Integrated Circuits & Systems on a chip

Sensor front-end design

In 2022, Dr. Gaoding at the UW-STREAM completed the design of a reconfigurable integrated front-end for heterogeneous sensors.  In this design, three key components implemented in TSMC's 65-nm CMOS technology were described: 1) an inductor-less voltage controlled oscillator, 2) a channel acquisition filter and 3) a continuous-time (CT) Delta Sigma modulator (DSM) ADC. The three designs are implemented in TSMC's 65-nm CMOS technology. To reduce the size and footprinting, the VCO design relied on an active inductor.  The low-power gm-C based channel selection filter can achieve a wide passband from 60 kHz to 2.5 MHz with an almost constant Q-factor equal to 7.2. Finally, a 4th-order continuous-time Delta/Sigma analog-to-digital converter (ADC) provides high resolution, and requires lower power compared with existing solutions. It has a 2-MHz bandwidth with an effective number of bits equal to 12.8 bits.

Digital pre-distortion for Wideband Nonlinear RF Transmitters

With Nautel, we are developing a digital pre-distortion (DPD) algorithm that is tested using a software defined radio. To model the transmitter front-end, it is modelled with a nonlinear polynomial with memory and the DPD coefficients are computed using a regressive least square algorithm.  A real-time implementation is in progress on a Field Programmable Gate Array.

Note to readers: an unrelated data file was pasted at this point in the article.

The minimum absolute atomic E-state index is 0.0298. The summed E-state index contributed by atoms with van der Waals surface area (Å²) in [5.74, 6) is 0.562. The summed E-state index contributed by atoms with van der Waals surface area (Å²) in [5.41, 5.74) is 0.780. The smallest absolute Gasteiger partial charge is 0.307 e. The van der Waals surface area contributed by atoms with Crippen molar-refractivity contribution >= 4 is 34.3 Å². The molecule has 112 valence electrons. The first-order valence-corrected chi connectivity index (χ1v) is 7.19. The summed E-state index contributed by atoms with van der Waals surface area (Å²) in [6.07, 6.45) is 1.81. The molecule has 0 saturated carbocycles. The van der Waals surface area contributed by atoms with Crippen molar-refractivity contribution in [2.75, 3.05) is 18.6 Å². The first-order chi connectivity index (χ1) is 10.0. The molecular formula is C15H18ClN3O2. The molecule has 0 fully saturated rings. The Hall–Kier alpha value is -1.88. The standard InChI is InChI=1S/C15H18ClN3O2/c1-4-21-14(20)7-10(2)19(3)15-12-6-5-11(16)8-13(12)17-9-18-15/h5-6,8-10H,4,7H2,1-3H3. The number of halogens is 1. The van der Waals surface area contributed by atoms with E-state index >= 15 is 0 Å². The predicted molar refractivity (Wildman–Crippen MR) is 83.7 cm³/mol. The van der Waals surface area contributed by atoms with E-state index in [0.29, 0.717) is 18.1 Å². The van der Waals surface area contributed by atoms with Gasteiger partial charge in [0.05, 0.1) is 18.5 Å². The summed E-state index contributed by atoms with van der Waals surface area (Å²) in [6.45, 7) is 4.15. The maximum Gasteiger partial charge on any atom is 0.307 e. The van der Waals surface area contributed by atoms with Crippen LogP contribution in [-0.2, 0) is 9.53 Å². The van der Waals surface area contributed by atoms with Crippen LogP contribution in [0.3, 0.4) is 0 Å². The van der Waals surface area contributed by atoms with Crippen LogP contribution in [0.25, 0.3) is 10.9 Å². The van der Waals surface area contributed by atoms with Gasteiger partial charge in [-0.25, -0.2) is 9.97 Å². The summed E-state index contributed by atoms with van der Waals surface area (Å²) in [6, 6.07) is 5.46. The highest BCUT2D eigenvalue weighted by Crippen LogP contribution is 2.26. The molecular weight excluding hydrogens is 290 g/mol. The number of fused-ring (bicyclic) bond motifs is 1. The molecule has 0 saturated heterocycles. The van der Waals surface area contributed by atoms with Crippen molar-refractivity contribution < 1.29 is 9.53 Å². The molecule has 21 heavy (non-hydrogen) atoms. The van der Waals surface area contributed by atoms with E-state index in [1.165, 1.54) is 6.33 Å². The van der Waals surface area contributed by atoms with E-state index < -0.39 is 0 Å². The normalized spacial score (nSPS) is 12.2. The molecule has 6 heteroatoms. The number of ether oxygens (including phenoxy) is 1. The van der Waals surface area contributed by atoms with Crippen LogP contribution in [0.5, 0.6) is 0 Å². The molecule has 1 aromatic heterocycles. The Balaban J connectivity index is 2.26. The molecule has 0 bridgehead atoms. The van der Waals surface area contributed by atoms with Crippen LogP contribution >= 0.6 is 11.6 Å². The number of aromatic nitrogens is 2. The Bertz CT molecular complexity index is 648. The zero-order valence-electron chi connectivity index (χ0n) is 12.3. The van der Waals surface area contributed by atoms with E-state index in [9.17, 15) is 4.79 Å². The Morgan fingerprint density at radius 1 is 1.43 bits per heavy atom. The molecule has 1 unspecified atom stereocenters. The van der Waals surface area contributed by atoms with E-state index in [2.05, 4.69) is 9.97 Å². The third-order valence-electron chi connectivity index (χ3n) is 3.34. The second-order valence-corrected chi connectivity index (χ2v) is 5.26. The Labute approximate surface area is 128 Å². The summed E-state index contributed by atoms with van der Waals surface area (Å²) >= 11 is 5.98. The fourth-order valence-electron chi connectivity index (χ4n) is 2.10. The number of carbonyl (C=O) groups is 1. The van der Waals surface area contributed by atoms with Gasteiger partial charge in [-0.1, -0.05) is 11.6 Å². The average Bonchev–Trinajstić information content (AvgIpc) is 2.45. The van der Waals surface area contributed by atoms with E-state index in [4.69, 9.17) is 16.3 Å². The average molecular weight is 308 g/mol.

A simple spectral classifier to provide robust indicators for the Ocean Sound EOV

In this work, a digital processor on CMOS technology is being developed to monitor the acoustic spectrum and infer trends in climate change using a low cost acoustic sensor. Specifically, long-term acoustic recordings are analyzed from a wide variety of water depths and locations to develop a robust soundscape classification algorithm. For each minute of data, the wind speed is estimated using a cubic function of power spectral density (PSD) at 6 kHz and recording depth. The classification algorithm employs the PSD level at twelve frequencies in the range of 0.03-30 kHz, as well as spectral slopes and kurtosis to identify minutes with rain, drizzle, heavy and light shipping, fin and blue whales, as well as odontocete clicks and whistles. The intent is to provide a low-power system that can be operated on autonomous platforms. A proof-of-concept for the classification algorithms has been embedded on a processor using Xilinx’s Zynq System-on-Chip that produces a 32-kHz hybrid millidecade spectrum in real-time, and the firmware is being converted for synthesis using a mature 180-nm CMOS fabrication process offered by TSMC.

Parametric amplification applied to quantum sensors

During his PhD, Prof. Bousquet integrated different parametric amplification topologies on CMOS technology.  This included a negative resistance amplifier to act as an active scatterer and control the fading conditions in a rich scattering environment.  The parametric amplifier has interesting applications to amplify the quantum signal, since it can offer a very low noise figure.  A parametric amplifier was fabricated on VTT’s Niobium superconductor process and its performance will be characterized in the Summer 2023, with the support of Invest Nova Scotia.